(This post started out as an introduction to some book recommendations. I decided to let it stand alone).
There are two kinds of learning. We typically divide these into “hard skills,” and “soft skills.” To oversimplify — a “hard skill” is something you learn to “do,” and once you’ve learned it, you know how to do it. Let’s call this a “sitting target.”
For example, I know how to write a blog post. I type words, (usually in my Word, or now Pages program), and then copy and paste into our WordPress blog site. I know how to place words, images, and even embed YouTube videos in my blog posts. So, I’ve gotten good enough at this skill that I have posted 1,988 blog posts on this blog — this is post #1,989.
(This is not much to brag about. I have friends who are tech wizards — most of them younger friends. My self-taught blogging, tweeting, LinkedIn-ing skills are child’s play to them. It took some work for me. I am envious of my younger, tech-wizard, digital native friends. I have a friend who has taken to answering my phone calls with the words “Personal Genius Bar.” I call him with my Mac and IOS questions. He knows the answer — every time. I need him — I rely on him — I’m in awe of him, literally. How does he know all of this stuff?!).
So, posting a blog post is a “hard skill.” I know how to do it. I do it. I may learn a few new tricks along the way, but the skill is now learned. I have “mastered” this skill well enough to do it on a regular basis.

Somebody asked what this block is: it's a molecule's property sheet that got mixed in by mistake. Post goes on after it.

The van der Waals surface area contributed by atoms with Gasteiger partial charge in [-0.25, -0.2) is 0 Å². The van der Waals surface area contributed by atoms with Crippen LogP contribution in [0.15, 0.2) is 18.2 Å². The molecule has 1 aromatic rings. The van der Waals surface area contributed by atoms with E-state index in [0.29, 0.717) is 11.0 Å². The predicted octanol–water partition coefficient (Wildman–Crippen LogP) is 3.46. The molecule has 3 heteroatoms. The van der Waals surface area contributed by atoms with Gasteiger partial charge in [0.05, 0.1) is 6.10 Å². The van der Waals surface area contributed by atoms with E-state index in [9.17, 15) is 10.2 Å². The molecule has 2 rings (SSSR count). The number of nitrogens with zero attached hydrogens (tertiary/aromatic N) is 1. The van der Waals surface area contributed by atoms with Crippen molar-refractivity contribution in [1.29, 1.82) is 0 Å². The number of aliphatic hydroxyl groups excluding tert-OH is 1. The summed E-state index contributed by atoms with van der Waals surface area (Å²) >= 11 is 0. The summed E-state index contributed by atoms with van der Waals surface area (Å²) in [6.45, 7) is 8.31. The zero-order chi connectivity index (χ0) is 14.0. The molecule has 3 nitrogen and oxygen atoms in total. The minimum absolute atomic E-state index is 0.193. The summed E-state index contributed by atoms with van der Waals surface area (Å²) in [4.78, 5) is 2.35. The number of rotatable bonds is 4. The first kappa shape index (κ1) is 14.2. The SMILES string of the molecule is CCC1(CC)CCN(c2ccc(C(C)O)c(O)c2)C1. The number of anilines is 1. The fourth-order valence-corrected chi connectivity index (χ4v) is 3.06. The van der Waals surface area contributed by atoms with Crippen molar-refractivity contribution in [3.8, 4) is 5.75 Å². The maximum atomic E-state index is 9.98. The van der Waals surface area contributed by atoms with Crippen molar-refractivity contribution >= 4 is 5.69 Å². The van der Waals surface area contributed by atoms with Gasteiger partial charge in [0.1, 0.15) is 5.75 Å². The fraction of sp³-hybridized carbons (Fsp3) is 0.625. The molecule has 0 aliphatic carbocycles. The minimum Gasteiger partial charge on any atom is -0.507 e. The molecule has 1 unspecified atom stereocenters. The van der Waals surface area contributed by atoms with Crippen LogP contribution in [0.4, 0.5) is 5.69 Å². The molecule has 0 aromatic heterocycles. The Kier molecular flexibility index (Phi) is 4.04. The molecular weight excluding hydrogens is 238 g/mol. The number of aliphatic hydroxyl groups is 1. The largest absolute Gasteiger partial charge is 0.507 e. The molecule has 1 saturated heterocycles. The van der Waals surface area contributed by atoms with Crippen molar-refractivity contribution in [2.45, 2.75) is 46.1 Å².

Writing good, useful, helpful blog posts — putting better words together, in a way that genuinely helps people who read them — well, that is a different matter, and a true life-long pursuit. I hope I write better blog posts than when I first started. I want to get better at choosing what to write, and how I write, so that my writing will be useful for others, and help them in their pursuits. In other words, I want people who read my posts to feel like it is worth their investment of time.
This skill is never quite fully learned — I have not mastered this skill.
Most of my book synopses presentations are of this ilk. I read books, present synopsis of books, that are about areas of pursuit that are never quite fully mastered. I don’t choose books to present on how to fix a leaky faucet. That would be a hard skill. (A skill, by the way, that I should learn). I choose books on how to innovate, how to lead and motivate people, how to develop strategy. These are “skills” that we never quite master. Let’s call these “moving targets” skills.
That guy I call with my Mac/IOS questions. We talk about this kind of stuff too. I can at least hold up my end of the conversation with him in the “soft skills – moving target” arena. He’s well-read, insightful, but neither of us would claim genius status on any of these issues. We know we will keep learning for a lifetime. We’ll never quite master this in the same way that we can master the “sitting targets” skills.
These “soft skills” may be the toughest skills to learn.